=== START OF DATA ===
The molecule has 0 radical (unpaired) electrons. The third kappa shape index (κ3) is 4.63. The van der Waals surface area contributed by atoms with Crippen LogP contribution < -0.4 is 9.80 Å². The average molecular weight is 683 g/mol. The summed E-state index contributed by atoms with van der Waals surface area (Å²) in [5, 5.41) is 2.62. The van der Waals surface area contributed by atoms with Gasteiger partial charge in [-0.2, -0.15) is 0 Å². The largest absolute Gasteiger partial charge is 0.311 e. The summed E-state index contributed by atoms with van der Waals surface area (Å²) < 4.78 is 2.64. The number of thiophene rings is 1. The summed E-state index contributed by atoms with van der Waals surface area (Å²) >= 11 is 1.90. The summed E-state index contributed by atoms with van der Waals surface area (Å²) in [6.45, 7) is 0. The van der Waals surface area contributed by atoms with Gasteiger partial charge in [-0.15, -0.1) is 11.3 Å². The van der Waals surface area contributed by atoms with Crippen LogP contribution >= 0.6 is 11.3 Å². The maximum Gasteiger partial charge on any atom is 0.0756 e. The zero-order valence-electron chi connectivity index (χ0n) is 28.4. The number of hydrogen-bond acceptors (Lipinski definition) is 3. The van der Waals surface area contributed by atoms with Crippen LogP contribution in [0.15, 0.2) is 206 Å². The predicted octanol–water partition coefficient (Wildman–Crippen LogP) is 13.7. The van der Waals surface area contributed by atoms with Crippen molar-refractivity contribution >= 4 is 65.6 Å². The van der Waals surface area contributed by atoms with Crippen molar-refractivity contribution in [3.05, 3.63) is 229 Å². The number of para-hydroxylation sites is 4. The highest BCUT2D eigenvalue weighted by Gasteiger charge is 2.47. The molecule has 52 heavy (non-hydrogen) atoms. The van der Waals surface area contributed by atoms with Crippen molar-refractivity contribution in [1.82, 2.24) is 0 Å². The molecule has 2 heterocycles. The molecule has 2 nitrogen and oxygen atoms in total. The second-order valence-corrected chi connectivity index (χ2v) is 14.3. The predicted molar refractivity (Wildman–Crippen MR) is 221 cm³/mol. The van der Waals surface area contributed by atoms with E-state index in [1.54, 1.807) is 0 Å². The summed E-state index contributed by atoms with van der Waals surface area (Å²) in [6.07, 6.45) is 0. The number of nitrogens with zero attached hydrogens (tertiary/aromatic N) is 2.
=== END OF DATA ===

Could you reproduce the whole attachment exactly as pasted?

The molecule has 0 radical (unpaired) electrons. The third kappa shape index (κ3) is 4.63. The van der Waals surface area contributed by atoms with Crippen LogP contribution < -0.4 is 9.80 Å². The average molecular weight is 683 g/mol. The summed E-state index contributed by atoms with van der Waals surface area (Å²) in [5, 5.41) is 2.62. The van der Waals surface area contributed by atoms with Gasteiger partial charge in [-0.2, -0.15) is 0 Å². The largest absolute Gasteiger partial charge is 0.311 e. The summed E-state index contributed by atoms with van der Waals surface area (Å²) < 4.78 is 2.64. The number of thiophene rings is 1. The summed E-state index contributed by atoms with van der Waals surface area (Å²) >= 11 is 1.90. The summed E-state index contributed by atoms with van der Waals surface area (Å²) in [6.45, 7) is 0. The van der Waals surface area contributed by atoms with Gasteiger partial charge in [-0.15, -0.1) is 11.3 Å². The van der Waals surface area contributed by atoms with Crippen LogP contribution >= 0.6 is 11.3 Å². The maximum Gasteiger partial charge on any atom is 0.0756 e. The zero-order valence-electron chi connectivity index (χ0n) is 28.4. The number of hydrogen-bond acceptors (Lipinski definition) is 3. The van der Waals surface area contributed by atoms with Crippen LogP contribution in [0.15, 0.2) is 206 Å². The predicted octanol–water partition coefficient (Wildman–Crippen LogP) is 13.7. The van der Waals surface area contributed by atoms with Crippen molar-refractivity contribution >= 4 is 65.6 Å². The van der Waals surface area contributed by atoms with Crippen molar-refractivity contribution in [3.05, 3.63) is 229 Å². The number of para-hydroxylation sites is 4. The highest BCUT2D eigenvalue weighted by Gasteiger charge is 2.47. The molecule has 52 heavy (non-hydrogen) atoms. The van der Waals surface area contributed by atoms with Crippen molar-refractivity contribution in [1.82, 2.24) is 0 Å². The molecule has 2 heterocycles. The molecule has 2 nitrogen and oxygen atoms in total. The second-order valence-corrected chi connectivity index (χ2v) is 14.3. The predicted molar refractivity (Wildman–Crippen MR) is 221 cm³/mol. The van der Waals surface area contributed by atoms with E-state index in [1.54, 1.807) is 0 Å². The summed E-state index contributed by atoms with van der Waals surface area (Å²) in [6.07, 6.45) is 0. The number of nitrogens with zero attached hydrogens (tertiary/aromatic N) is 2.